September 3, 2020
Rulings in Flynn and McGahn Cases: What Might Be Next?
Lerner Family Associate Dean for Public Interest and Public Service Law; Professorial Lecturer in Law, George Washington University Law School
On the last day of August, the D.C. Circuit handed down decisions in two cases of great public interest. The first was the effort by retired General Michael Flynn to prevent District Judge Emmet Sullivan from holding a hearing on the Department of Justice’s motion to allow Flynn to withdraw his guilty plea and dismiss all the charges against him. The second was in the lawsuit by the Judiciary Committee of the House of Representatives to obtain the testimony of former White House Counsel Donald McGahn as part of its impeachment investigation of the President. Although these were both significant rulings, they – like so many of those in politically charged cases – are almost certain not to be the last word. I have dusted off my well-used crystal ball and am prepared to reveal what it said.
This was the second ruling by the D.C. Circuit in the Flynn case this summer. In the first, a divided panel enjoined Judge Sullivan from even holding a hearing on the Government’s motion, on the theory that there was no lawful basis for denying it. The full court then heard the case, and this time Flynn lost by a vote of 8-2, with the majority concluding that his plea was premature and that, until Judge Sullivan ruled against him, the court of appeals would not intervene.
Flynn now has two choices. He can ask the Supreme Court to overturn this decision, or he can proceed with the Government’s pending motion before Judge Sullivan. There are risks and rewards to him and the Government under both options. On the first, the Supreme Court will almost certainly not act on such a request in a hurry, even if a majority agreed that Sullivan should simply have granted the DOJ’s motion, as the dissenters in the circuit court concluded. This is, after all, an election year, and jumping in when there has not even been a hearing, let alone a ruling from the district court, would be seen as validating the claim that the willingness of the DOJ to allow Flynn to withdraw his guilty plea was based entirely on the wishes of the President for whom Flynn worked briefly.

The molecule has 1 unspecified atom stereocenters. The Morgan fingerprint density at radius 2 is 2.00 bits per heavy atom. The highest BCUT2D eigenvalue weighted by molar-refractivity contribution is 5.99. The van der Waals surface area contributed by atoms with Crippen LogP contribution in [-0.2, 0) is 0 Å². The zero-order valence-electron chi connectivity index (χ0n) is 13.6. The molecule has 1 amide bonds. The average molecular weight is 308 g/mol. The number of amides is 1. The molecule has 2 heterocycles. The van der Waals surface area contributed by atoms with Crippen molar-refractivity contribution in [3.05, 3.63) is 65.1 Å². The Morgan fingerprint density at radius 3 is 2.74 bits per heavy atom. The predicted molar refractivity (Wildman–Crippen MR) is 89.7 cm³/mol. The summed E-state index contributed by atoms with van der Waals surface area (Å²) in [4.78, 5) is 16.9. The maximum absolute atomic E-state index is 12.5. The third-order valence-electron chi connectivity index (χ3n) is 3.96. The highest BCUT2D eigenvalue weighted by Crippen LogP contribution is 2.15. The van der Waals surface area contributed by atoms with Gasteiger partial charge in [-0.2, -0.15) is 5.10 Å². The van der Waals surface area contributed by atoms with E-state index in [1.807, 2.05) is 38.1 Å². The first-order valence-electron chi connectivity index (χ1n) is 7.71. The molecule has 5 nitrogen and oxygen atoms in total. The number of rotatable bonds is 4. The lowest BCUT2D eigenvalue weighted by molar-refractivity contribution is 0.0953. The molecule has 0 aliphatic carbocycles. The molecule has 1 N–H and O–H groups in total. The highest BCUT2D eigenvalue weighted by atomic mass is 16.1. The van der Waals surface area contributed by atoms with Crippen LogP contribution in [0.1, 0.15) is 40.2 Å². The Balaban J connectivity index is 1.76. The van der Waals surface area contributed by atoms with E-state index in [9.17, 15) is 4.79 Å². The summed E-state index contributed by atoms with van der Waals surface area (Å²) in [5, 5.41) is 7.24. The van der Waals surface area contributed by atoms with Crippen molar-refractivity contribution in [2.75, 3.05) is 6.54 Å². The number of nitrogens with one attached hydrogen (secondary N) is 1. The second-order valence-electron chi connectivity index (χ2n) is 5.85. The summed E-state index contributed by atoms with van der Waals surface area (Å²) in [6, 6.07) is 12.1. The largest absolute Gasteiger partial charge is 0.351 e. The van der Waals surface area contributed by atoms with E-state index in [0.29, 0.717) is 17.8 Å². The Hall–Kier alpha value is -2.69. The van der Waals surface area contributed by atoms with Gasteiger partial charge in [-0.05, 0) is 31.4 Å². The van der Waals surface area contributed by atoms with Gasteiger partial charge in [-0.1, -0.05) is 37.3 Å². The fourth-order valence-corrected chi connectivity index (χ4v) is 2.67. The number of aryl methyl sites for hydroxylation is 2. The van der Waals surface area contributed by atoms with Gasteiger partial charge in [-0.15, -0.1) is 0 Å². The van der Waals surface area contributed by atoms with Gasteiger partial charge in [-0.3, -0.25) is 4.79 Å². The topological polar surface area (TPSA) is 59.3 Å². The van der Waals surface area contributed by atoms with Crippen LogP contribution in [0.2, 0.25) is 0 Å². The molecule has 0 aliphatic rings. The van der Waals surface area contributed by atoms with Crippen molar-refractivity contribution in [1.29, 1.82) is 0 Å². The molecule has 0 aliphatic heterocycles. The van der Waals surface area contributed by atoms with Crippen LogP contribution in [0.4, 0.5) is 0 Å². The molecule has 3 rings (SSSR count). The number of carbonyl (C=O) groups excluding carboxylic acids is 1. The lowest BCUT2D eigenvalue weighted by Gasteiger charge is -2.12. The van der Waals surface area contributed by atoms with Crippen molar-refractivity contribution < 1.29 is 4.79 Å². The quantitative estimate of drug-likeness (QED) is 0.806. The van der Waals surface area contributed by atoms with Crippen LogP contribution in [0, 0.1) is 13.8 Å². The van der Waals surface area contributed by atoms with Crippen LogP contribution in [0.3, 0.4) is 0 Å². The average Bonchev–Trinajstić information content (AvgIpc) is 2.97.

Moreover, if Flynn does seek High Court review, Judge Sullivan would almost certainly not hold the hearing until the Court acted, which might be some time. And if the Court granted review, that would probably mean the case would not be argued until after January 20, 2021, when the President might be Joseph Biden and not Donald Trump. In that case, a new Attorney General might reverse positions once again, and rescind the motion to set aside Flynn’s guilty plea, thereby mooting the case and permitting Judge Sullivan to sentence Flynn. On the other hand, if Flynn does not seek immediate Supreme Court review, Judge Sullivan is likely to hold a hearing in the near future and rule well before next January. And, of course, if things go badly for Flynn, the President could pardon him, as he did for Roger Stone. For all those reasons, my bet is on Flynn taking his chances before Judge Sullivan, but then I would not have predicted he would have tried or even been initially successful in the D.C. Circuit.